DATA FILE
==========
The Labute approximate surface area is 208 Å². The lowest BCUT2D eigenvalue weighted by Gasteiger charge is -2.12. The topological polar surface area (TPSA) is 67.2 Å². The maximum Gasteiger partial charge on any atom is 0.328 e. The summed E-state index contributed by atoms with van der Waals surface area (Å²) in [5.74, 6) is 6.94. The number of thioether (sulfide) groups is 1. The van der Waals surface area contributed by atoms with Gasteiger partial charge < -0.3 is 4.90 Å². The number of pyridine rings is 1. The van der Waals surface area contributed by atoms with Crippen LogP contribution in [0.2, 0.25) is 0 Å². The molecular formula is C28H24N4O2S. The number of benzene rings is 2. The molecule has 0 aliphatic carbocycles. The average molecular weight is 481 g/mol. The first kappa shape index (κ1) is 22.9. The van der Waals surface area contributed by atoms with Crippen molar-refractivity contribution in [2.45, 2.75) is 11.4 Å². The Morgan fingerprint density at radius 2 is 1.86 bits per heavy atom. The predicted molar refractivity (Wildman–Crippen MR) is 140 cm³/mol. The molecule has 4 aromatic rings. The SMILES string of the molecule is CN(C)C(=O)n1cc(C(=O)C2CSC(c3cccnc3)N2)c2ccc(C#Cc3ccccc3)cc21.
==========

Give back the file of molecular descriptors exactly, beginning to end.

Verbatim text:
The Labute approximate surface area is 208 Å². The lowest BCUT2D eigenvalue weighted by Gasteiger charge is -2.12. The topological polar surface area (TPSA) is 67.2 Å². The maximum Gasteiger partial charge on any atom is 0.328 e. The summed E-state index contributed by atoms with van der Waals surface area (Å²) in [5.74, 6) is 6.94. The number of thioether (sulfide) groups is 1. The van der Waals surface area contributed by atoms with Gasteiger partial charge < -0.3 is 4.90 Å². The number of pyridine rings is 1. The van der Waals surface area contributed by atoms with Crippen LogP contribution in [0.2, 0.25) is 0 Å². The molecular formula is C28H24N4O2S. The number of benzene rings is 2. The molecule has 0 aliphatic carbocycles. The average molecular weight is 481 g/mol. The first kappa shape index (κ1) is 22.9. The van der Waals surface area contributed by atoms with Crippen molar-refractivity contribution in [2.45, 2.75) is 11.4 Å². The Morgan fingerprint density at radius 2 is 1.86 bits per heavy atom. The predicted molar refractivity (Wildman–Crippen MR) is 140 cm³/mol. The molecule has 4 aromatic rings. The SMILES string of the molecule is CN(C)C(=O)n1cc(C(=O)C2CSC(c3cccnc3)N2)c2ccc(C#Cc3ccccc3)cc21.